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In 2014, government regulators have continued to persist after insider traders both civilly and criminally; continuing a trend that defined 2013 as a busy year for litigators and the SEC.
The US Attorney’s office has had substantially more success in trying criminal cases than the SEC is having in regards to proving civil fraud. Criminal prosecutors continue to pursue Mr. Stephen A. Cohen’s hedge funds as they look to obtain a conviction in a very high-profile case against a Mr. Matthew Martoma on allegations of illegal insider trading that resulted in his fund avoiding $276 million in losses. This case follows the successful convictions of Mr. Michael Steinberg, an associate of Mr. Cohen, and the convictions involved in the Galleon Management Scandal that rocked Wall Street in the years following the wake of the 2008 financial crisis.
On the civil side, the SEC has run a string of unsuccessful civil case decisions dating back to late 2013. Already in the year of 2014, the SEC has lost civil cases in SEC v. Yang and SEC v. Schvacho. In both cases, the judge decided that the SEC’s circumstantial evidence was insufficient proof of insider trading. In the Schvacho case, the court concluded that the SEC’s analysis of its circumstantial evidence was “overreaching” and “self-serving.”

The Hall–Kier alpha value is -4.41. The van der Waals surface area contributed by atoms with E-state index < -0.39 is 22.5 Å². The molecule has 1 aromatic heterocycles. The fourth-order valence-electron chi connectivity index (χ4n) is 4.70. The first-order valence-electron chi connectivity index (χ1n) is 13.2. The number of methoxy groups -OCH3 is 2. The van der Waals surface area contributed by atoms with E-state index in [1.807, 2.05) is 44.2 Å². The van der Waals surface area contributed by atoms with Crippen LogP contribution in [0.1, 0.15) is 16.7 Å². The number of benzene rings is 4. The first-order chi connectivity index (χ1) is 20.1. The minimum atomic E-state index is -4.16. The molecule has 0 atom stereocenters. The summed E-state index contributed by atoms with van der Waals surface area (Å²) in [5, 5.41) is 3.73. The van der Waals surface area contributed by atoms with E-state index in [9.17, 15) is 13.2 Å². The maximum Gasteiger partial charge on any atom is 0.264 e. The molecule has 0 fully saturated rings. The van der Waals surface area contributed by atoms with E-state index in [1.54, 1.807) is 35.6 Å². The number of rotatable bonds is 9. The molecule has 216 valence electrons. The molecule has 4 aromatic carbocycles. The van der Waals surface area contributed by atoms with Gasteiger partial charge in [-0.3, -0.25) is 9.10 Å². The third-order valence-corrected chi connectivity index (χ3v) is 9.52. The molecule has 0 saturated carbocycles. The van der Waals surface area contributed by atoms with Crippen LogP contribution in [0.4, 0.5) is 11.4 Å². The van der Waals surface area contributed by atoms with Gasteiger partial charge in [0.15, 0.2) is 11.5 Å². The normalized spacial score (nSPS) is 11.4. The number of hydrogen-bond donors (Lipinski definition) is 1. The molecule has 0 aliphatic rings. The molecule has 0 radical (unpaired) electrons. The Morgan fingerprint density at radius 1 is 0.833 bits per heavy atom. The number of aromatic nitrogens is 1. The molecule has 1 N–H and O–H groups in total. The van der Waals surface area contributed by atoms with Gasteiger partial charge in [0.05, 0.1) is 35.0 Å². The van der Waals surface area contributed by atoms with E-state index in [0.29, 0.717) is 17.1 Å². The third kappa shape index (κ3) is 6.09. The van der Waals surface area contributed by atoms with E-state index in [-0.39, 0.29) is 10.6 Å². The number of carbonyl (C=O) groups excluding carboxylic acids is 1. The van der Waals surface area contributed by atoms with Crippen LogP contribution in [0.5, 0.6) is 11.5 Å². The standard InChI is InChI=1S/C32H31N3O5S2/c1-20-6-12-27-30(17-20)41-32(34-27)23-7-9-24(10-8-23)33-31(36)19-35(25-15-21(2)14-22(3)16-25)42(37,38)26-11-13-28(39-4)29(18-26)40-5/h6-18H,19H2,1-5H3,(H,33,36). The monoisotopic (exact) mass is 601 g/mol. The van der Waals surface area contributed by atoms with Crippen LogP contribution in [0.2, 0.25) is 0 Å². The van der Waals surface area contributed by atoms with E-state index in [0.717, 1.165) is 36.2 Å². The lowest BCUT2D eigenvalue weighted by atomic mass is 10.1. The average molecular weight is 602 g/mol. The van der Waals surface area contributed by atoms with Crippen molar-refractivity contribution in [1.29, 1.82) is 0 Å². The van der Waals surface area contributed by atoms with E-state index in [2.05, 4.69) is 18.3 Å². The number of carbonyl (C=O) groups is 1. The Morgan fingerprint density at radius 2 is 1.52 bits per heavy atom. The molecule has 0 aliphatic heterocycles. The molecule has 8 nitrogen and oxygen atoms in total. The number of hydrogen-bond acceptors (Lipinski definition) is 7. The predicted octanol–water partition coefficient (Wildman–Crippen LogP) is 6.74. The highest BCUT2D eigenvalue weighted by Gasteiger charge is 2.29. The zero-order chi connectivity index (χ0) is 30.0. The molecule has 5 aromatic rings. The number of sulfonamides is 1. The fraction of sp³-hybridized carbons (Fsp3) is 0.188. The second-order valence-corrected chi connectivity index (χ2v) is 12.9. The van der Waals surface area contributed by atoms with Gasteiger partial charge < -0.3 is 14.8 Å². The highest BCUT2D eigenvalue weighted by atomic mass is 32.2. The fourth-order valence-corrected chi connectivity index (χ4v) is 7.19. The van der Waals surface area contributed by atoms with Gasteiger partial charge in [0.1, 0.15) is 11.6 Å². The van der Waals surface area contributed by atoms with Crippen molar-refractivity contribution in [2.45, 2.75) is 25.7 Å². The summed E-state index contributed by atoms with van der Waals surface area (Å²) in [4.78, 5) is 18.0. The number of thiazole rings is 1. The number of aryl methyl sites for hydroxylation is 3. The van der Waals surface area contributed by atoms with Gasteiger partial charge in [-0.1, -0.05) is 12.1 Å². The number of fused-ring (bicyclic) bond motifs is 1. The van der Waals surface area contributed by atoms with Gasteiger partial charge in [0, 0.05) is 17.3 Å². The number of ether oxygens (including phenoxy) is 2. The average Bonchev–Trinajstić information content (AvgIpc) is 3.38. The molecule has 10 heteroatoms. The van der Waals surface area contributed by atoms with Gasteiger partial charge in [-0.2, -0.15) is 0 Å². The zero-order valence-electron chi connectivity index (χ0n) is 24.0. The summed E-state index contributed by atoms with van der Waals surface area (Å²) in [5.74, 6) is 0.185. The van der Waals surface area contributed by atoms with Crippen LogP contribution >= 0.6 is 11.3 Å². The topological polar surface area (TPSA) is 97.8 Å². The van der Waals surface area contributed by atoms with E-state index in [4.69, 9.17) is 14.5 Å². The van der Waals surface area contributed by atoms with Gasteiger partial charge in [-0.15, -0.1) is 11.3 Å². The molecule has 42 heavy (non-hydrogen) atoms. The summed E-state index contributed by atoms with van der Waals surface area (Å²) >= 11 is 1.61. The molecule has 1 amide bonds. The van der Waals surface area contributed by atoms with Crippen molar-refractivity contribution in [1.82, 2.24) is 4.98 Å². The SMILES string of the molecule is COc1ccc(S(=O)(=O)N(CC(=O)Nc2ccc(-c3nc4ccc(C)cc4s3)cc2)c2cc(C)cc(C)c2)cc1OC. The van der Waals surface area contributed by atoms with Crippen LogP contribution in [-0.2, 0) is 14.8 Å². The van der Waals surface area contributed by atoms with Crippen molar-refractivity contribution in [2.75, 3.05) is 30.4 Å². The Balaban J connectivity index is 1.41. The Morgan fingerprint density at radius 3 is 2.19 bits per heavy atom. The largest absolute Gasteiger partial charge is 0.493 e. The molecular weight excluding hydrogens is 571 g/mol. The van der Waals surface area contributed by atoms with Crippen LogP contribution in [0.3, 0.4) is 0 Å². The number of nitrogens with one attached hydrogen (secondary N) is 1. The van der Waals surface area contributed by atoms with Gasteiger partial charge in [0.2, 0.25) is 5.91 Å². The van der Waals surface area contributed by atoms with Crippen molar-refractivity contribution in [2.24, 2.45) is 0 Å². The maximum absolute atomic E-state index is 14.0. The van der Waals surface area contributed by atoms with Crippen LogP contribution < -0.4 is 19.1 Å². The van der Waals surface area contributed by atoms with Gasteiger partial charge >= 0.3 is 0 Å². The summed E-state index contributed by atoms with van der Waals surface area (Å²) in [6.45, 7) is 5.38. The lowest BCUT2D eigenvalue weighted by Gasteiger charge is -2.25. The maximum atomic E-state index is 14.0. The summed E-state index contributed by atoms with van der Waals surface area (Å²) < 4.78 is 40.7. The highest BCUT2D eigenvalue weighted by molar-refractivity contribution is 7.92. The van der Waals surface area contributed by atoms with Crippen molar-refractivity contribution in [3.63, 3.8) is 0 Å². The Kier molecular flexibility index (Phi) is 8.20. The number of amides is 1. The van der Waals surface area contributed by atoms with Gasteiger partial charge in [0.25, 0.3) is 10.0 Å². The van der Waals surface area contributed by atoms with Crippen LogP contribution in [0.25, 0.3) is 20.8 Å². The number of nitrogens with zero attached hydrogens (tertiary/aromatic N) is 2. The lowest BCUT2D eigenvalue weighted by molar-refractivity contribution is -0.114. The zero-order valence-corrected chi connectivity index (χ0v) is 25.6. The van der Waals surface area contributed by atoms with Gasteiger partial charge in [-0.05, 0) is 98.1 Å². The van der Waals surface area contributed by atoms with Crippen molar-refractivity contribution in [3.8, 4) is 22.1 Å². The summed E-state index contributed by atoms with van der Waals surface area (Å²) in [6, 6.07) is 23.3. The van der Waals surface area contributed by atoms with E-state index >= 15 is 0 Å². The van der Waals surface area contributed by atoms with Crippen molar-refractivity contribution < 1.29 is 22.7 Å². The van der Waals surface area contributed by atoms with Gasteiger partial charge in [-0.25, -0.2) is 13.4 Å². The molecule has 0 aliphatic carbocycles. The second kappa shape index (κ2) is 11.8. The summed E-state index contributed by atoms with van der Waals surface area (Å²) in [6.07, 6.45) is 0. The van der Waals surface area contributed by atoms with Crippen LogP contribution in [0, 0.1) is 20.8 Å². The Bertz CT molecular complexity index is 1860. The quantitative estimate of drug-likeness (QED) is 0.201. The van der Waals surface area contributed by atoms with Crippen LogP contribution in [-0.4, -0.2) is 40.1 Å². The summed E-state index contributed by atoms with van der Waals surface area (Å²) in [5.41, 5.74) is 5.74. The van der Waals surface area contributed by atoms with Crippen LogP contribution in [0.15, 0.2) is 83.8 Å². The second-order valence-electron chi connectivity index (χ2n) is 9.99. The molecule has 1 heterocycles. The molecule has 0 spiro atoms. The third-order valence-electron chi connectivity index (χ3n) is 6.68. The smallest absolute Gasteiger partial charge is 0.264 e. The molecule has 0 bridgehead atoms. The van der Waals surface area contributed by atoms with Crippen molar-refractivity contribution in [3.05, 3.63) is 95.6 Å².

In light of the SEC’s unsuccessful civil trials, SEC chairwoman Mary Jo White has not backed down on her resolve to continue to make insider trading cases an enforcement priority for 2014. The implications of this continued pledge to enforce civil lawsuits against insider traders have yet to play out for the rest of the year. If the first month of 2014 is any indication of how far the SEC is willing to go in civil court, the rest of 2014 may be a busy year for the judicial system and government regulators.